Reply
    1. Michael Katz Post author

      Wait a second, are you saying that companies now have a VP of Lunch? I definitely left corporate too early.

      But that’s a great point about getting stuck in the middle!

      Reply
  8. Allison Rapp

    Michael,
    What hit me between the eyes in this post was the idea that people who are desperate didn’t just wake up that way this morning. They have been doing things over time that create that state, and now they have pushed themselves so far that they can’t cope and need to be rescued. If you’re about to jump into that energy field, you should know that the habits that produced it are still operating at peak capacity.

    Most of my clients take a couple of days to think about what they are going to do, after we have The Talk–near the end of which. I generally ask:
    “What do you know about yourself that would stop you from getting the most out of working with me?”
    — and I listen very carefully to the answer. The best one is “Nothing! If I decide to do this, I’m going to be there 100%”

    The Red Flag answer is an annotated list.

    Reply
    1. Michael Katz Post author

      That’s a great question to ask, Allison.

      And for me, this (generally) relates to people/firms who I haven’t worked with before. So I’m totally there for an existing client who’s in a jam, it’s the people who suddenly appear that I’m worried about.

      Reply
  9. Corey

    All of your newsletters are great and helpful, but this one is the best. I’m a realtor in an overheated market, and I get a lot of “urgent” calls from strangers needing help ASAP. My one rule that I stick to is….they have to come to the office and talk with me for 30 minutes before looking at houses. If they aren’t willing to do that, they aren’t serious clients, and/or they will take advantage of me at every turn. I have a complicated enough schedule as it is, so it is imperative that I set the tone. And, when we have established the relationship and needs, I am available for urgent needs.

    Reply
    1. Michael Katz Post author

      That’s a great idea for setting the bar on new people. I can easily see how in your business, you could have a lot of people who show up frantic!

      Reply
  10. Jennifer Leary

    Thanks for the clue. Newsletters could be my first niche; specifically newsletters for attorneys. They most often take a slow approach to anything in print.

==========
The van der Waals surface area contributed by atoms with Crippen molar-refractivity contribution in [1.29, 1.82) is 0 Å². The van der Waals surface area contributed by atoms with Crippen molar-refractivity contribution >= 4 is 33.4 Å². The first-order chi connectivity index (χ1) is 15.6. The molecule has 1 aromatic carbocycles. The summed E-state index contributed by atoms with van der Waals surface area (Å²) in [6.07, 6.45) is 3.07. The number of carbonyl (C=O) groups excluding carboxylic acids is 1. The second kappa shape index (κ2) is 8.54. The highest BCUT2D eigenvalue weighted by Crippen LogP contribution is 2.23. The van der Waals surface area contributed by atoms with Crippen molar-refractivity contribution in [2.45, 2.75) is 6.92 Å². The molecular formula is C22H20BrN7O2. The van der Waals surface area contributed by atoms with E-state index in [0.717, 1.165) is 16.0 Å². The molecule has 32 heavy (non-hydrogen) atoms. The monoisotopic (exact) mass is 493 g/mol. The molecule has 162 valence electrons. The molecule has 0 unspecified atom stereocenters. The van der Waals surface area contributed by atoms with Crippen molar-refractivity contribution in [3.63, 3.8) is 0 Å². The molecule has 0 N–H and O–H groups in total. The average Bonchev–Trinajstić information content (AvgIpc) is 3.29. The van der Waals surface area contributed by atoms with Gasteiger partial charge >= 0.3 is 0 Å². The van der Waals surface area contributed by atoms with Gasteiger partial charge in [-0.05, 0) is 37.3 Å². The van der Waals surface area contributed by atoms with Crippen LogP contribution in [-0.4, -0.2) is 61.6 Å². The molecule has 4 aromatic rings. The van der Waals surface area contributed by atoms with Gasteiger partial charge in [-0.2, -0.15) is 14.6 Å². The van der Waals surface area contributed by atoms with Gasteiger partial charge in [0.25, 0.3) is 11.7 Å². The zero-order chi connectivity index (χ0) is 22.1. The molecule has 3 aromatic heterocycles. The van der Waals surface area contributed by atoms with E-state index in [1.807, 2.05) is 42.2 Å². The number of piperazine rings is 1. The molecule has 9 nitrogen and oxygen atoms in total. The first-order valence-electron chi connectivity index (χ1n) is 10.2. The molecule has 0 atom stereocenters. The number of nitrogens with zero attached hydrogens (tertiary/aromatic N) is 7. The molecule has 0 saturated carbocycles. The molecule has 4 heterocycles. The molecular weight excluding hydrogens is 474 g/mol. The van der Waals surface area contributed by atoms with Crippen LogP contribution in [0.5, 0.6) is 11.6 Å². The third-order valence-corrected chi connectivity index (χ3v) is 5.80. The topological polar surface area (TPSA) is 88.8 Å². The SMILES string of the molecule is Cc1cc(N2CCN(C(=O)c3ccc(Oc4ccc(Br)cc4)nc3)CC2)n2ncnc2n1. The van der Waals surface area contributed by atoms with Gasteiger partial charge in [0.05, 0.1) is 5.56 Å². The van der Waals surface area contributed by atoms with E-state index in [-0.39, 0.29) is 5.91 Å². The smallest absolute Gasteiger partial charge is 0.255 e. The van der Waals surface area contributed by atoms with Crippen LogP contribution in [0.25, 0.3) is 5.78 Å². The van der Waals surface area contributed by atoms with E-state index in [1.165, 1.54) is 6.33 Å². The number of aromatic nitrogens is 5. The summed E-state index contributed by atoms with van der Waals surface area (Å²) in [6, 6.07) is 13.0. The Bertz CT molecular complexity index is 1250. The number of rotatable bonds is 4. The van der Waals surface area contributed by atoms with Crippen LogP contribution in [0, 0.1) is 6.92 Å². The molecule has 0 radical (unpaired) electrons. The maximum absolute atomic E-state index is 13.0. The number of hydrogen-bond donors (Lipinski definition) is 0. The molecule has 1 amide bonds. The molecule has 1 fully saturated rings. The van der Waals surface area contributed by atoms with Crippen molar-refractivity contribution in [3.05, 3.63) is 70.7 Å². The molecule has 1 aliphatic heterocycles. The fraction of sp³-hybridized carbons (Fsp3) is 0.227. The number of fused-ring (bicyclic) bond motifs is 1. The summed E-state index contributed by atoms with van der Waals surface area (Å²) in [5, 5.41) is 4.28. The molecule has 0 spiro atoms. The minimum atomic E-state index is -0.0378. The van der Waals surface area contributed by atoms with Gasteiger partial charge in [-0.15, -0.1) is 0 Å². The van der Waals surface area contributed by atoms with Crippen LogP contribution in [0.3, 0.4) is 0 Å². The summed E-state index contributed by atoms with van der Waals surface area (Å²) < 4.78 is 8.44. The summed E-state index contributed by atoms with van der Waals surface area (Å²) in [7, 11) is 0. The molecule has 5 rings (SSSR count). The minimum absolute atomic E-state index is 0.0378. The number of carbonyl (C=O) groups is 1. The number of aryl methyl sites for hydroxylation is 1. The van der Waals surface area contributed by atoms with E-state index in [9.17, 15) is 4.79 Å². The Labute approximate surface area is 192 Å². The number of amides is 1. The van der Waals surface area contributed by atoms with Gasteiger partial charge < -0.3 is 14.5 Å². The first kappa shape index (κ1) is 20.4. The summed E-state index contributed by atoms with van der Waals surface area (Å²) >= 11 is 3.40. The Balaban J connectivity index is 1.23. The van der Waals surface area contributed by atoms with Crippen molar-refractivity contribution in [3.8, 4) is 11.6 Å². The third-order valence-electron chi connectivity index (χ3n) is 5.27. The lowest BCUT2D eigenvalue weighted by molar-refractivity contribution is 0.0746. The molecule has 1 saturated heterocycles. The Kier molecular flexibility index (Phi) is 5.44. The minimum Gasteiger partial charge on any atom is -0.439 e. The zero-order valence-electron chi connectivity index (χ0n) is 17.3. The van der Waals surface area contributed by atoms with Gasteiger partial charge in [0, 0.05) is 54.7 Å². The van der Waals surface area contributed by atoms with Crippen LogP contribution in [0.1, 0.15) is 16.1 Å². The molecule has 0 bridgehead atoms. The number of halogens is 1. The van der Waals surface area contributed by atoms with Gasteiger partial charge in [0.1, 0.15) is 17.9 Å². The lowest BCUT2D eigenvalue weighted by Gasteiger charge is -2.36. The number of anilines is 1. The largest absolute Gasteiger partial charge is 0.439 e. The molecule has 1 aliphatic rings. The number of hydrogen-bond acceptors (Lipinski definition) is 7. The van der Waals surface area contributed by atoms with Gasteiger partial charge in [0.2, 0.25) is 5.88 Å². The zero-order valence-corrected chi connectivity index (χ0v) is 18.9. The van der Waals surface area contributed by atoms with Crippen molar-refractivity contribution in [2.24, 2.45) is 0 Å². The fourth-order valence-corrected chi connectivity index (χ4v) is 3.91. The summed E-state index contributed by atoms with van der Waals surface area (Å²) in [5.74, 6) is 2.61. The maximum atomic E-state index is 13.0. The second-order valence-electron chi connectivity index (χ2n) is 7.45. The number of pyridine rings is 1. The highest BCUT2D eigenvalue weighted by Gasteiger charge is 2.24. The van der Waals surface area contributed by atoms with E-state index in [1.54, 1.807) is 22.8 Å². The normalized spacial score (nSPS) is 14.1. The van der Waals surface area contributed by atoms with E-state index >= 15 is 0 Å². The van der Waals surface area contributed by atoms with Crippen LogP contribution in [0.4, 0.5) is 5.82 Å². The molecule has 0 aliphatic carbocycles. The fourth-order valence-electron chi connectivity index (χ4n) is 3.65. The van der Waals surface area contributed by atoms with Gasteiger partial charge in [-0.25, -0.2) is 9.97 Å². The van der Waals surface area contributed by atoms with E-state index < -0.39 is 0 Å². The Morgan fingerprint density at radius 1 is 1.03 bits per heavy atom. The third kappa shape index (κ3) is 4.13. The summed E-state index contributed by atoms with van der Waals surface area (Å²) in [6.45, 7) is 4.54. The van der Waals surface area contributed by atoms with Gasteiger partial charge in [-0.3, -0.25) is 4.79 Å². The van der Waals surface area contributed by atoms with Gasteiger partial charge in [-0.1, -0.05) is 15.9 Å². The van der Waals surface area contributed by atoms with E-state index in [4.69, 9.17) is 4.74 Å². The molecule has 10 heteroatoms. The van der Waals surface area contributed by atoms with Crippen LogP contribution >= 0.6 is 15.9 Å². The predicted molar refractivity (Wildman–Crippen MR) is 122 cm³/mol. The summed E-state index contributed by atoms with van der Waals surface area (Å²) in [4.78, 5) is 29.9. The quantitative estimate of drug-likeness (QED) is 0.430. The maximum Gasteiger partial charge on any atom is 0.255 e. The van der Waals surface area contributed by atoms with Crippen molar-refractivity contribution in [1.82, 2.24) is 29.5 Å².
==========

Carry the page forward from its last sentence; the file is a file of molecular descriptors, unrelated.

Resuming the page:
So, I’m studying you and what you do to decide what to do.

    Reply
    1. Michael Katz Post author

      Attorneys are a good group (I only work with professional service providers so they fall solidly within that). They tend to be nice to work with (despite all the lawyer jokes out there!) and they are good at making decisions.

      Reply
    1. Michael Katz Post author

      Always a good decision to run (just hard to remember sometimes when we’re in the middle of it)!

      Reply
  11. Charles Alexander

    1. A little
    2. Not food. Beer. Peach beer to be exact. There was nothing else in the fridge, and I’m not sure how it got there. But it was bad. Both of them.
    3. “The last person we had do this was didn’t really get the job done!” Run from those people.

    Reply
  12. Michael McLaughlin

    Michael,

    Great ideas, as always.

    For me, Red Flag #112: “We tried this project last year with another person and it didn’t work out as we planned.”

    Normally, I’m running (at least in my mind) before the person finishes that sentence.

    Mike

    Reply
  13. Laura

    Oh so true. In real estate, I have learned to beware of the person who calls and says, “I’m sitting outside of 123 Any St. I HAVE to see it right now!”. This often happens in the summer when people have been visiting someone at their cottage and decide they would like to own the dream too (often after a beverage or two at the beach). As a rookie, I would move heaven and earth to show that house/cottage. Now, I can’t possibly because I am already fully booked. I have learned the hard way that quality clients do their homework, about their area of interest and/or their realtor (me) and MAKE APPOINTMENTS! The other lovely people are just enthusiastic dreamers wanting the weekend to never end, bless their lovely souls.